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Bridgnorth in Shropshire, England is a town with a population of just over 12,000.
It is composed of a Low town spanning the banks of the River Severn, (Englands longest) and the High town situated on the top of a hundred foot high sandstone hill.
At the southern end of the hill are the remains of a castle built by a Norman earl.
The Castle Keep defied the efforts of Cromwell's Roundheads to totally destroy it after the English Civil War in 1656 but its history dates before that when in 912 the Lady Æthelfleda, Queen of Mercia, eldest daughter of Alfred the Great, King of Wessex, built a defensive mound on the site.
After the Norman invasion of 1066, Bill the Conk gave the manor of Bridgnorth to Roger de Montgomerie whose son, Robert of Bellême, 3rd Earl of Shrewsbury, built a stone castle on the site. After Cromwell's attempts to knock it down, the castle Keep was left leaning at a crazy angle and defies gravity to this day surrounded by the lovely town garden which overlooks the Severn Valley to the South and the railway to the West. We now live next to the castle so it seemed a good place to begin a web page about Bridgnorth.
The town was named after a new bridge was build north of one built further south. The present one was built in 1823 designed by Thomas Telford, a Scottish stonemason who became a famous civil engineer and a one time resident of Bridgnorth.
If you would like to learn more about Thomas Telford click on the link below:
The castle used to extend from Northgate right around the high town but on 31st March 1656 the Parliamentary army captured Bridgnorth and on April 1st a fire started by the Royalist defenders destroyed all but a few houses leaving 300 people homeless and destitute. Most of the older buildings you see today in the town date from after this event and are largely half timbered.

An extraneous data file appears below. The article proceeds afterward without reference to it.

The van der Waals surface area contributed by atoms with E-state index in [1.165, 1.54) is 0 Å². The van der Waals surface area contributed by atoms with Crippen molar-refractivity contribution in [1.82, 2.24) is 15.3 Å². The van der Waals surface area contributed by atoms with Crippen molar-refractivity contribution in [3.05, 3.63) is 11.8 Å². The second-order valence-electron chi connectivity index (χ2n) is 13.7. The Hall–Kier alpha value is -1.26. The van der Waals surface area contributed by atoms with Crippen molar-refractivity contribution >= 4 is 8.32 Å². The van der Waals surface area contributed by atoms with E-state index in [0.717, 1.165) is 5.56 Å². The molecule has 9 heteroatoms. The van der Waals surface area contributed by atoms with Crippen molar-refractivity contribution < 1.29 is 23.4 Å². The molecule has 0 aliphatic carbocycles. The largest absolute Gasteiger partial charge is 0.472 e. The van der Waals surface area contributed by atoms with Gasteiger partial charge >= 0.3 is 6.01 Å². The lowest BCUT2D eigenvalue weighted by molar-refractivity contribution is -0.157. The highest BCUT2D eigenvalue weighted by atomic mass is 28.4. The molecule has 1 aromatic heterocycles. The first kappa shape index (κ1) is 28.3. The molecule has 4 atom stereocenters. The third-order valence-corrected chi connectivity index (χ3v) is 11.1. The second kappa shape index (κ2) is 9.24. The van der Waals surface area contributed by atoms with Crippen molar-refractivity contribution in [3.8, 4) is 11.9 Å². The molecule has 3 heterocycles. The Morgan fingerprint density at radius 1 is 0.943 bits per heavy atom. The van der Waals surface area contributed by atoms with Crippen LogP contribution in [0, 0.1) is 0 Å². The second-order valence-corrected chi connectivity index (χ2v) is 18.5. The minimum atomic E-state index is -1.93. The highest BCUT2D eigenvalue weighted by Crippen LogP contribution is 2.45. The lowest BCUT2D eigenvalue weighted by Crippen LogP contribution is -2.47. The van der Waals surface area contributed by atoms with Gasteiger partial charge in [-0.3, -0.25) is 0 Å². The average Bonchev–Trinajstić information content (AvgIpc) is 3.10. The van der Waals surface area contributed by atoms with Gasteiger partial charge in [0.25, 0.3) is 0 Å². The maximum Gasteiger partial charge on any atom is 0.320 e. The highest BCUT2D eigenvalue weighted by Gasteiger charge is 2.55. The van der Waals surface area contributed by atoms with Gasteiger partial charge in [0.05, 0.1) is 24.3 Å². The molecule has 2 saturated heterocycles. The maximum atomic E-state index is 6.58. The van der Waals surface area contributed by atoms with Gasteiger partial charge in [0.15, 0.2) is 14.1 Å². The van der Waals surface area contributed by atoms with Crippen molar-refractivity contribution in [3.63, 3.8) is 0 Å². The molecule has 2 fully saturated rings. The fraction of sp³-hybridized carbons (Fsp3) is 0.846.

In what is left of the castle you can clearly see where cannon balls hit, fired across the valley to the north from Panpudding Hill.
Looking west from the castle garden a pedestrian bridge crosses the valley to the Bridgnorth station of the Severn Valley Steam Railway. The line runs 16 miles following the River Severn through picturesque countryside to Kidderminster, a town as unattractive as Bridgnorth is attractive.
One can spend a pleasant sunny evening sitting on the station platform with a pint of Bathams (I even had a pint of Otter there one afternoon!) from the Railwayman's Arms pub, also on the platform, watching the beautiful old steam trains come and go. Regular services are run to Kiddleyminster during the summer stopping at every little station on the way where you can break your journey to explore before catching the next train.
In the winter time they run only at the weekend but there are lots of special trips around Christmas and some where they serve meals. The line opened in 1862 and originally ran from Hartlebury near Stourport in Worcestershire to Shrewsbury passing through a tunnel under Bridgnorth town. It was said that every time a train passed through the tunnel, everything rattled on the tables of the Swan Inn in the High Street!